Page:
In Which I Learn What it Means to Have a Small Face in Korea

"Use the soft stretch roller to modify your face contour line" and make your face smaller!

"Use the soft stretch roller to modify your face contour line" and make your face smaller!

Ever since I arrived in Korea six months ago, I have heard the same thing over and over and over again: "You have a small face." It was funny at first, then I grew concerned that everyone was pointing it out to me. During my first week of school in the fall, I allowed students to ask me questions so they could learn more about me and hopefully get more comfortable in my class. By far, the strangest question I was asked was: "So, what do you think of your face?"

"Well, I mean, it's my face," I stammered. "But I know what you think of my face. You think my face is small."

The whole class erupted in laughter. "Yes! You have a small face! Small face!" they yelled.

After class, my co-teacher reassured me that it was a compliment, that small faces are beautiful here in Korea. Certainly, it's nice to hear cries of "Teacher, your face is sooo small! Beautiful!" in the hallways, but it's also awkward when I hear it from complete strangers.

I remember one taxi driver who just kept circling his face with one hand as he drove, and repeated some Korean word I didn't understand. "Small?" I asked with accompanying hand gestures around my own face. "My face is small?" He nodded yes and laughed.

I was standing in the middle of a train on the subway one night, watching a small child admire his own reflection in the window. Suddenly, he turned and pointed a finger at me. He must have seen me in the reflection, I thought, and wants to check out a foreigner. He gestured with his hands, like someone showing off the size of a fish they caught. Then he slowly moved his palms closer together, from about a foot apart to just a few inches. That's when I realized the gestures were about my face. Even this toddler could see my face is small.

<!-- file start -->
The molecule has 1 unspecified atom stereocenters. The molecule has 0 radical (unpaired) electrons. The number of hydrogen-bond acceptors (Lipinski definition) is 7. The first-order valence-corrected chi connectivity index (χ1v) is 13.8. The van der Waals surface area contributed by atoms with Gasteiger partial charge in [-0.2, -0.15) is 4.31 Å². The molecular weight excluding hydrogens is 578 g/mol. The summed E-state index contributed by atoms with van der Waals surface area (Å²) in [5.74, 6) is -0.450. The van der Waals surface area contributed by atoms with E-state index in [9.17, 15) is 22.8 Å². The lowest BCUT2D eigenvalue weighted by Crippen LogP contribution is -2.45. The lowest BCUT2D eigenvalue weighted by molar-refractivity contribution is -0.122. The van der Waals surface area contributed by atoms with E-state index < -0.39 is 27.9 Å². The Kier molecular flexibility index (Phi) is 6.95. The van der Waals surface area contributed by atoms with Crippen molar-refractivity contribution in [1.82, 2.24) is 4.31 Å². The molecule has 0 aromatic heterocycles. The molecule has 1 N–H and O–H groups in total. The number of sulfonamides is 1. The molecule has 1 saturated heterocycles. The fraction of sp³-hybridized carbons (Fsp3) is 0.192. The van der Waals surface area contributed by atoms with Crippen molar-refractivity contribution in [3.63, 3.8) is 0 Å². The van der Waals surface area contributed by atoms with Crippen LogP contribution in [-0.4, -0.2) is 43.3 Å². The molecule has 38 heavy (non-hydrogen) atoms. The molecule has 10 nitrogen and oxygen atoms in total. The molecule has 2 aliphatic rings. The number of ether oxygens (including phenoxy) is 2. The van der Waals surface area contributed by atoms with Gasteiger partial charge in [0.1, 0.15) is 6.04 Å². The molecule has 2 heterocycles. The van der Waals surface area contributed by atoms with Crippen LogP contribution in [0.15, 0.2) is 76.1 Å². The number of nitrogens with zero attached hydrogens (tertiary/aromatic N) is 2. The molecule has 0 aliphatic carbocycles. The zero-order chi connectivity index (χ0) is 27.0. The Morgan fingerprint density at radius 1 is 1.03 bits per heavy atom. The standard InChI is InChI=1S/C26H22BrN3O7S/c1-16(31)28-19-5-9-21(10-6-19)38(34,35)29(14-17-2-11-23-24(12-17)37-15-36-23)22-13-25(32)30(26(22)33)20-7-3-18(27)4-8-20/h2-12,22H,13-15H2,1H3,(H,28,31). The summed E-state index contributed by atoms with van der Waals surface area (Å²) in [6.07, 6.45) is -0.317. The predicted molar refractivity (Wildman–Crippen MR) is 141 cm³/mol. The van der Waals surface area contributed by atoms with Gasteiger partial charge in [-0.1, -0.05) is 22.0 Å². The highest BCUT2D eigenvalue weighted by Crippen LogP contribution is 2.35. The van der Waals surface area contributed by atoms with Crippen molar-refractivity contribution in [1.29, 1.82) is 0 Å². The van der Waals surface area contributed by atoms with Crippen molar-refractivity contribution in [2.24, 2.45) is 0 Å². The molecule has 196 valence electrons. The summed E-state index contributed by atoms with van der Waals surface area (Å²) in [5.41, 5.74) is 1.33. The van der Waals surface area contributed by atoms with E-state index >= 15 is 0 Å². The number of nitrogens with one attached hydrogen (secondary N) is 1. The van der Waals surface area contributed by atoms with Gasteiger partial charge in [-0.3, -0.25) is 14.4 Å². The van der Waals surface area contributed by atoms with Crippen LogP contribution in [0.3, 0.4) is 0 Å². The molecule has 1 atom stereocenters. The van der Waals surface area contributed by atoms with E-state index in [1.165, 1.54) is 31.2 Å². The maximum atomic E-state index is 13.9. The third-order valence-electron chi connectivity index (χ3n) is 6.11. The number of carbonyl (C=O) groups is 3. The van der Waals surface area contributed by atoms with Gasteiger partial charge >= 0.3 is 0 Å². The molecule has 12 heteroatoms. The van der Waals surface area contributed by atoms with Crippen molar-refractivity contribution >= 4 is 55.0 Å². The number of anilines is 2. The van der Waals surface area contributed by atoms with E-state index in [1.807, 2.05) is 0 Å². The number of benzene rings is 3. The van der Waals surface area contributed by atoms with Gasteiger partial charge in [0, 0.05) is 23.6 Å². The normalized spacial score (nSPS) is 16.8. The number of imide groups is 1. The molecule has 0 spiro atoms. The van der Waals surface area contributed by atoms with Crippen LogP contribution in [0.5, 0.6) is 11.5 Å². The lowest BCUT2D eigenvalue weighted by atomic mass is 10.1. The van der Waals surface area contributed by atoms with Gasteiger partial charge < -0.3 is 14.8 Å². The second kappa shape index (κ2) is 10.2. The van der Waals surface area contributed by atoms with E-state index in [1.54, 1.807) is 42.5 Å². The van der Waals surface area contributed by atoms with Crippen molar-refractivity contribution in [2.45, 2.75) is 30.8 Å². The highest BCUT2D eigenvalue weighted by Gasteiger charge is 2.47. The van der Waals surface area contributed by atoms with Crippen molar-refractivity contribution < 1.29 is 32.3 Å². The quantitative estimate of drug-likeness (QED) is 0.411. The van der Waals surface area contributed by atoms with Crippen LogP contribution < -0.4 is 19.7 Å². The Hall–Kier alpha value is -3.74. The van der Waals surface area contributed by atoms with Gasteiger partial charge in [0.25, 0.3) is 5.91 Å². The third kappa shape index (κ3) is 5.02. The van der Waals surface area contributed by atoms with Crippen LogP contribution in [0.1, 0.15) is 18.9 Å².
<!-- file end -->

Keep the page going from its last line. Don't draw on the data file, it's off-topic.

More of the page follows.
Investigating a neighbourhood map of Apgujeong in the subway station one day, I noticed there were several cosmetic surgery offices in the area. That's not so surprising, knowing that the area is one of the wealthiest in Seoul, famous for celebrity-sightings and high fashion. But one office in particular leapt off the map at me: Small Face Cosmetic Surgery. I could be their spokesperson! I thought, until I was horrified at myself for accepting this notion that small faces are more beautiful than a round Asian face.

I finally had enough of all this attention on my small face and decided to do something about it. I noticed a lot of Korean girls around the city had bangs; so many girls, in fact, it that I actually started referring to it as "The Korean Haircut". I thought maybe it would make my face look a little bit wider, and after the toddler-on-the-subway incident, I went to one of my neighbourhood hair salons for the dramatic cut.

It didn't work.

I discovered the reason that many girls have this particular hairstyle is because bangs actually make the face look smaller. So instead of making my face look wider, I turned my small face into an even smaller face. Whoops.

Now that the school year's begun again, students I've taught for months are again shouting down the halls, "Teacher, you're face is very small!" as if they hadn't told me a hundred times already.

Over the past few months, I've learned to accept my face the way it is. I've learned no hairstyle can disguise the fact that I have a small face. But now I'm comfortable enough that I've decided to keep my Korean Haircut for a while. These days, when a Korean girlfriend, taxi driver, student, co-worker, small child, or complete stranger tells me I have a small face, I just smile and say thank you.